Talking about difficulty in video games is like asking to start a dumpster fire. This topic is easily one of the most contentious things about gaming, with elitism and entitlement rampant in discussions, getting in the way of actually important points of accessibility. This controversy, however, is missing the point of what difficulty really is. 

As one of gaming’s defining and unique aspects as an art form, it’s irresponsible to let difficulty have the reputation it does.  

I do not mean to inspire any elitism. Hard games aren’t inherently better in any way, full stop. I consider my three favourite games to be quite easy. What I’d like to make clear is the fact that difficulty is merely a tool, and I will show some games that use that fact to enhance their experience. 

The obvious example when discussing this are games in the Souls genre. Dark Souls, Bloodborne, Sekiro, Elden Ring and so on use their difficulty as a core part of their games. Since I have the most experience with Bloodborne, I will use that as an example. Bloodborne takes place in an actively dying world, where basically everyone and everything the player character comes across is hostile and deadly and wants you gone. If the game’s difficulty did not reflect this, it would create dissonance in the narrative, making it harder to immerse yourself into the game. Bloodborne avoids this by being incredibly difficult, using staunch adversity to make the player feel like they’re in a world that doesn’t want them, but one that they can still live in. 

Despite my earlier claim that my favourite video game is easy, it is hard to ever feel like that’s the case while playing. Playing Silent Hill 2 is always a tense experience, due to some very clever gameplay quirks that make it impossible to feel like you have things under control, like the incredibly janky, almost hostile camera and gameplay.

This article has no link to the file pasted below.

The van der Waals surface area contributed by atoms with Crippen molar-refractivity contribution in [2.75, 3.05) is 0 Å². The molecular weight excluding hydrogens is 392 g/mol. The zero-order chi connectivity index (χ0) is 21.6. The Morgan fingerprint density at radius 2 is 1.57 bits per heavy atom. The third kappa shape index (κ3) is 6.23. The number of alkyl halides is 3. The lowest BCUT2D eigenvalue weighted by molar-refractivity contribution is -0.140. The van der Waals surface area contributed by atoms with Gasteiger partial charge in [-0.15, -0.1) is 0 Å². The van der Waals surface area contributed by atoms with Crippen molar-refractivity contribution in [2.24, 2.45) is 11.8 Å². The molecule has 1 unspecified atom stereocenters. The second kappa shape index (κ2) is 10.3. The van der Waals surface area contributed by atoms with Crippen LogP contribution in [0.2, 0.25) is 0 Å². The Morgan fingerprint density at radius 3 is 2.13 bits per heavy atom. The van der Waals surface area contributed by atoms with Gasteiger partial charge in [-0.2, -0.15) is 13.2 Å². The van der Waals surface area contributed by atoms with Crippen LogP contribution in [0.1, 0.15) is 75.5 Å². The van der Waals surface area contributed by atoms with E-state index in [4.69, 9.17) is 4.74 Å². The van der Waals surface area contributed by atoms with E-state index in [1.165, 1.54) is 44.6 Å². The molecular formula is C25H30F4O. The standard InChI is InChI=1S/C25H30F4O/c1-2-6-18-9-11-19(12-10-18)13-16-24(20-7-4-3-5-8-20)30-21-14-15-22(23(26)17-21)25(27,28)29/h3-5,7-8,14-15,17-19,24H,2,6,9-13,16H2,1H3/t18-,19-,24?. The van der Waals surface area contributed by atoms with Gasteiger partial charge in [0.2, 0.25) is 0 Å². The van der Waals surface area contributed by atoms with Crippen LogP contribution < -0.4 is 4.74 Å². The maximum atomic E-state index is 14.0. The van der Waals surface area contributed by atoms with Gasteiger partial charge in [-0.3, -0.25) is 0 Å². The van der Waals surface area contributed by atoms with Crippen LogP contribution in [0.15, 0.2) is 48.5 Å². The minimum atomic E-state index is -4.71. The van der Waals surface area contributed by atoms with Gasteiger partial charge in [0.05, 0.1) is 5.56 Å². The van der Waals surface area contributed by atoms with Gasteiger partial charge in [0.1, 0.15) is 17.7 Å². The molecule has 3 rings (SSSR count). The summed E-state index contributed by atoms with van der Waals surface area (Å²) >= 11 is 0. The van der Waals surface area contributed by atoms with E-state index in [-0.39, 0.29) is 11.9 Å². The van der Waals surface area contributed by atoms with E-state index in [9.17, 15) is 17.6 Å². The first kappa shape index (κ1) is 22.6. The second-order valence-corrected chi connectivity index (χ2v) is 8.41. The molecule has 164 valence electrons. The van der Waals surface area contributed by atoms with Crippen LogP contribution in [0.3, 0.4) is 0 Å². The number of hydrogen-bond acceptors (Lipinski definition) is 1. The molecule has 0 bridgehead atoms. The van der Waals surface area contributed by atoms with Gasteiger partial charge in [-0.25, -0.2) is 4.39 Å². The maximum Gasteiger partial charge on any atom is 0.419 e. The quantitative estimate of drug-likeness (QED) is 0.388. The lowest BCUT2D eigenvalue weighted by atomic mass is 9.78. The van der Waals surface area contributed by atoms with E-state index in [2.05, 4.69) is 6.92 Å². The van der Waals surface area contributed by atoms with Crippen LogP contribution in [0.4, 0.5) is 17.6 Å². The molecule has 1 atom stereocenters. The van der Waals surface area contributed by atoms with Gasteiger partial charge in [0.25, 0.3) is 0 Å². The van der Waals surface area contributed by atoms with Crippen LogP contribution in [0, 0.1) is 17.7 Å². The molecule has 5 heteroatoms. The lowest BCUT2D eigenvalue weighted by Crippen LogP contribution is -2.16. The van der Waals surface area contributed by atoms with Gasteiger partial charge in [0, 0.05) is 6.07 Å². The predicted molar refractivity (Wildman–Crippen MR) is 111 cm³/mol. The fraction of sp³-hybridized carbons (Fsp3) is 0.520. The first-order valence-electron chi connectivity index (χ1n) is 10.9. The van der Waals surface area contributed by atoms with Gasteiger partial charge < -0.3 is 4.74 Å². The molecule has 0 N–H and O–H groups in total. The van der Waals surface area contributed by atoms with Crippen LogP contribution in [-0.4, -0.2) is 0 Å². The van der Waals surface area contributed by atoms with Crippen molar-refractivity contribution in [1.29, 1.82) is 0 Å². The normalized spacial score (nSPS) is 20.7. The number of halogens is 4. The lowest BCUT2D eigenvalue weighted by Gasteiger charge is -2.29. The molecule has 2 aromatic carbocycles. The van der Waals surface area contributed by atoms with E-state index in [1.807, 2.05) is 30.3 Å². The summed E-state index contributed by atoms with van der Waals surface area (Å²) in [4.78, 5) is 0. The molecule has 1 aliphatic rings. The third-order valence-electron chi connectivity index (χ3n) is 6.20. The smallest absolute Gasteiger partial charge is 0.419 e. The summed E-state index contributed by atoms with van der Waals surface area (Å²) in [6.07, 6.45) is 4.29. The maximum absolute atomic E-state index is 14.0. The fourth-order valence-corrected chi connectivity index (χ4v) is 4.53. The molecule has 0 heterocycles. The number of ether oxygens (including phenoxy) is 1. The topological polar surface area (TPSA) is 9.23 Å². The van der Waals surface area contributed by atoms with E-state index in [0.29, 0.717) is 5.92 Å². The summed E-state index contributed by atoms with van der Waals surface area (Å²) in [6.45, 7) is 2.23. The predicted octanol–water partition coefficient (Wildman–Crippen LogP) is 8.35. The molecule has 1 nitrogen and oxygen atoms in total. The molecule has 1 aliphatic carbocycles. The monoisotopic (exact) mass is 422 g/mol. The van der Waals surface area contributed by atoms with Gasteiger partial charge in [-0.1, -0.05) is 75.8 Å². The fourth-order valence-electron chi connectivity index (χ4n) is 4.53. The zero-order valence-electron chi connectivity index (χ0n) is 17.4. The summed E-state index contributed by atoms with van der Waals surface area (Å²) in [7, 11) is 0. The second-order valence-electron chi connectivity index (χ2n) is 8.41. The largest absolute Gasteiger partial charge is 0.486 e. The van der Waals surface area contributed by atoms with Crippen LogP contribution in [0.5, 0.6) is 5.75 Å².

The puzzles in this game are also quite challenging and obtuse, not always for the better, but in a way that manages to add to the tension. While these may not be traditionally fun to play through, it does fit the game’s atmosphere of psychological horror, while also making the player relate further to James, the protagonist. 

Throughout the game, it is clear that James is not a healthy person with combat experience. Add on his clearly questionable mental state, and everything about the gameplay manages to make the player feel what someone in his situation would reasonably feel adventuring through the town. A more fluid or fun combat system would muddle the tone, and easier puzzles would decrease the tension of exploring the town for clues and items. 

Persona 3 is one of the tougher games to discuss difficulty -wise. Due to the lack of party control and the team’s braindead AI, it’s easy to feel like the game is unnecessarily hard for no reason. While this is definitely a valid view, I feel the game manages to make it work due to its core themes. 

Time and death are topics that Persona 3 examines in great detail, and everything in the game was constructed with that theme in mind. Because of this, every battle rightfully feels like a massive struggle. 

The game stars a group of teenagers, and child, coming to terms with the fact that one day they will die, so obviously they’re not going to be the best at combating literal monsters. Additionally, the genius fatigue system when spending too much time battling and the endgame level reaper enemy chasing you if you spend too long in a single level gives the impression that every second is precious. 

It’s common to see game developers view difficulty as an unimportant part of the work and just slap on half-assed difficulty options without really fleshing them out. This snowballs into gaming culture as a whole only viewing difficulty as an accessibility wall, rather than a vital tool to complete the experience for players. 

Difficulty can be used to enhance the core narrative of the games, whether it be by reflecting the themes the game values or by making it easier for the player to immerse themselves. It can even simply be used to make the gameplay more satisfying by overcoming different challenges, giving the player a sense of empowerment that can only really be achieved through games.